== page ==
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Sunday, August 2, 2009

The Birth of "Tamales to Die For" aka Tina Tamale Calavera

Yo soy Mexicana Americana. Yup, I'm an American Latina. I'm proud to be a citizen of these United States of America, yet mi cultura, my culture is firmly planted in the history and art of my ancestors. Mamí has been telling me stories about mi familia for as long as I can remember and this is why I have become a storyteller myself.

I'm explaining this so you will better understand the picture I'm so fond of using as my profile image, Tina Tamale Calavera aka Tamales to Die For aka Dead Tina (but mamí hates when I call it that and I always get scolded.) This image is a story in and of itself that I'm going to tell to you now.

Photo "Grandma Rosa at the first La Borinqueña"

Mamí was born right here in West Oakland but her familia was originally from Jalisco, Mexico. Grandma Rosa grew up in a little pueblo, Atemajac de Brizuela, and never had a birthday cake. The first time I heard that, I was birthday cake? I love birthday cake and usually have 2 or 3 during my birthday month so the mere though of no cake on the day of your birth, very hard for me to swallow. Turns out Grandma Rosa was born on Día de los Muertos, the Day of the Dead and instead of cake she always got a Pan de Muerto Monito with his panza (tummy) filled with raisins for her birthday. OK, so now I'm feeling at least there was a baked treat involved but his Day of the Dead business was not familiar to me.

Pan de Muerto Monito

Lots of times, the more obscure holidays don't make it to America until someone "rediscovers" it. My immediate family didn't celebrate Day of Dead but I had heard of some celebrations and I was set out to find out what they where all about. Internet research, asking the mujeres that are on staff at La Borinqueña and then finding out that there has been an ongoing yearly exhibit at the Oakland Museum made me feel like a cultural archaeologist of sorts. You will hear me talk about this often, since I'm one of the younger members of my extended family, I have a lot of dead people in my life. Building a Day of the Dead altar at La Borinqueña every year and serving the food associated with the holiday like pan de muerto, chicken in mole, sweet tamales and atole made me feel closer to Grandma Rosa. Mamí finds this very interesting since my grandmother passed away before I was born and I never met her yet I feel very connected to her all the same.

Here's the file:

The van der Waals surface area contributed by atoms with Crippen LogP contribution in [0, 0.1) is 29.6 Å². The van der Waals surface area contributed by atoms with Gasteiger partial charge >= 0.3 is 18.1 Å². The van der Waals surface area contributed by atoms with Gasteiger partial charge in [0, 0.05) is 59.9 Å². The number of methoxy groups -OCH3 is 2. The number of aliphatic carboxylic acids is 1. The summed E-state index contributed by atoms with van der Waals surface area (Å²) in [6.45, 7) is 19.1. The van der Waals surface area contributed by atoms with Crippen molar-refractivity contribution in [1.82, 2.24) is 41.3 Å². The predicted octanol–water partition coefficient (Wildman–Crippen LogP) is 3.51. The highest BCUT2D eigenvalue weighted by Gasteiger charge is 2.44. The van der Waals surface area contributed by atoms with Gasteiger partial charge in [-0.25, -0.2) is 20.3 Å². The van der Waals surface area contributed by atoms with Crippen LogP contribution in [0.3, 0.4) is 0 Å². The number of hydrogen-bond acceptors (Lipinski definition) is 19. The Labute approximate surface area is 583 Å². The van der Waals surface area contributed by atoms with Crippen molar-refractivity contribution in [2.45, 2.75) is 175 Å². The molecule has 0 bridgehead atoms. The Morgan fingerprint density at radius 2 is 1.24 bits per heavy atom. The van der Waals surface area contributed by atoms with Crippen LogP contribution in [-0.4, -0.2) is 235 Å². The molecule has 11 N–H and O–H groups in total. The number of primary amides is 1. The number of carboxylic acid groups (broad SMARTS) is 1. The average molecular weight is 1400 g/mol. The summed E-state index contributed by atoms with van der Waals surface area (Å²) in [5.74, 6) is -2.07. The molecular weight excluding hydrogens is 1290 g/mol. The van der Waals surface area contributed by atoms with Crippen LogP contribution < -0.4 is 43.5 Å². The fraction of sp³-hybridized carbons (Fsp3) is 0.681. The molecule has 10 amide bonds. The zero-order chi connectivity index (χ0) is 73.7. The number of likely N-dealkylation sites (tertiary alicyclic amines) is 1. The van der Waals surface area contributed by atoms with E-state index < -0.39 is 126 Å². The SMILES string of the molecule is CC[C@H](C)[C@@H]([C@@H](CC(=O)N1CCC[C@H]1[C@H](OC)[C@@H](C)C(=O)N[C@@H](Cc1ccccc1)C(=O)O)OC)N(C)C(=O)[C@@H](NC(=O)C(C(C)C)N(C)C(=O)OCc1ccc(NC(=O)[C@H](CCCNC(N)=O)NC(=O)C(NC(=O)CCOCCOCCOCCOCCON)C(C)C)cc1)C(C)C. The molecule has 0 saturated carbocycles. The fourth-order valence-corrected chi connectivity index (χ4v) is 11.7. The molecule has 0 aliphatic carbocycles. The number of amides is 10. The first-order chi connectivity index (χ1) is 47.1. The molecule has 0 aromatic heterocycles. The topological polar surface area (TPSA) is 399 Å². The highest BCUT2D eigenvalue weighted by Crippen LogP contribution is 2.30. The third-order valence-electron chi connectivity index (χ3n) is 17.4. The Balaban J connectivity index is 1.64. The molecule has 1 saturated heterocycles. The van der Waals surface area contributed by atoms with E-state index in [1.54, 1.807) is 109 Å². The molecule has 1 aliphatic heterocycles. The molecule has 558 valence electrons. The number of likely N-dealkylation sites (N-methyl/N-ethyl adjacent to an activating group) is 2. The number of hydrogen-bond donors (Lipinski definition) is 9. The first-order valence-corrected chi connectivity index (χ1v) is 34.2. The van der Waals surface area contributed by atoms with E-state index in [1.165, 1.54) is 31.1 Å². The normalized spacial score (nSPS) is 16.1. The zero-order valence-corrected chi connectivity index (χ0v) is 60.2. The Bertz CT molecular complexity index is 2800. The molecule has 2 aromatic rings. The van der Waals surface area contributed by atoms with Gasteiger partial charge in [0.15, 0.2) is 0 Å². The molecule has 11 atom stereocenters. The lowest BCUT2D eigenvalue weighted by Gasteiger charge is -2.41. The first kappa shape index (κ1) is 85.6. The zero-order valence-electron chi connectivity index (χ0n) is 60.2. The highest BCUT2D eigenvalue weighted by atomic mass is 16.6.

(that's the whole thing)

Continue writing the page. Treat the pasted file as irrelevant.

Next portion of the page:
Photo by Sue Richardson "Cheesy Tina"

This connection made me want to do something a little taboo. My friend Sue Richardson had taken a photograph of me to use in a promotion that I really liked, let's call this picture Cheesy Tina. But, what I really wanted was this to be made into an old school Día de los Muertos painting, the only problem was that according to my Latin culture only people who have passed on in life can be depicted as a calavera. Amazingly, I was able to find an Latino artist that is Americano too. He warned that not everyone was going to get it and that some folks might also find it disturbing. But he was open to being commissioned to do the painting and was excited to do it.

Photo by Sue Mark (10,000 Steps) "Tina x 2 at current La Borinqueña"

So this is how Tina Tamale Calavera was "born" and has become an image that I am strongly attached to and love. Joaquin Newman, the artist, was correct that some folks don't understand and are "weirded out" by it. He gave a hearty chuckle when I put the "Tamales to Die For" under it to make it more socially acceptable. Unfortunately, I don't get the opportunity to give the explanation as I've detailed here very often. If you didn't already know this story, I'm happy I got to share it with you now. Tina Tamale Calvera is literally a snapshot of who I am celebrating history, food and my personality the moment you look at this image and appreciate the artistry.

Artwork by Joaquin Newman Graphic by Renee Esquivil

November 2009 is going to be different since the Oakland Museum will be closed for renovations with no events including a Muertos Celebration till next year and the Fruitvale Día de los Muerots Festival was also canceled essentially leaving Oakland without a large scale celebration. Perhaps La Borinqueña will step up to the plate and put on a celebration? Stay tuned for more details...

To read my Oakbook article about my painting and Día de los Muertos go here.

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